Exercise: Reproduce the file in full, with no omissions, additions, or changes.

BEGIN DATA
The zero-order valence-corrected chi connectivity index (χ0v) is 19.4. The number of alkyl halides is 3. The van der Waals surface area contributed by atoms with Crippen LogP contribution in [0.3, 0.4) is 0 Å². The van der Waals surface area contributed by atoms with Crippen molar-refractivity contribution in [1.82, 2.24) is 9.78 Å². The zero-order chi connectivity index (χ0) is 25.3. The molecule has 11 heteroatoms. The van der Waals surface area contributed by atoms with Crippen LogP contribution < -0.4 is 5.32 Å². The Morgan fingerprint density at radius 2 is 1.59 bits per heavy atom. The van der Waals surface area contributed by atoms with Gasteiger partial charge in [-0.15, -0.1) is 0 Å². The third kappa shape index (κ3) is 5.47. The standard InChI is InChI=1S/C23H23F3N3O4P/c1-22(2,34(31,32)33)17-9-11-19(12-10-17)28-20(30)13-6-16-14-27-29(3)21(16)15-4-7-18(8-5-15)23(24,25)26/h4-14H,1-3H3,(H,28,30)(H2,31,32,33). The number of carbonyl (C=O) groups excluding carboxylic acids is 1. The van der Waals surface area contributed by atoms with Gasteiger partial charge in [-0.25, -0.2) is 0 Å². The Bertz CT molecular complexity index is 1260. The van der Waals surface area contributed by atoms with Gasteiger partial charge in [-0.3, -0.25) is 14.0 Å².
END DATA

The zero-order valence-corrected chi connectivity index (χ0v) is 19.4. The number of alkyl halides is 3. The van der Waals surface area contributed by atoms with Crippen LogP contribution in [0.3, 0.4) is 0 Å². The van der Waals surface area contributed by atoms with Crippen molar-refractivity contribution in [1.82, 2.24) is 9.78 Å². The zero-order chi connectivity index (χ0) is 25.3. The molecule has 11 heteroatoms. The van der Waals surface area contributed by atoms with Crippen LogP contribution < -0.4 is 5.32 Å². The Morgan fingerprint density at radius 2 is 1.59 bits per heavy atom. The van der Waals surface area contributed by atoms with Gasteiger partial charge in [-0.15, -0.1) is 0 Å². The third kappa shape index (κ3) is 5.47. The standard InChI is InChI=1S/C23H23F3N3O4P/c1-22(2,34(31,32)33)17-9-11-19(12-10-17)28-20(30)13-6-16-14-27-29(3)21(16)15-4-7-18(8-5-15)23(24,25)26/h4-14H,1-3H3,(H,28,30)(H2,31,32,33). The number of carbonyl (C=O) groups excluding carboxylic acids is 1. The van der Waals surface area contributed by atoms with Gasteiger partial charge in [-0.25, -0.2) is 0 Å². The Bertz CT molecular complexity index is 1260. The van der Waals surface area contributed by atoms with Gasteiger partial charge in [-0.3, -0.25) is 14.0 Å².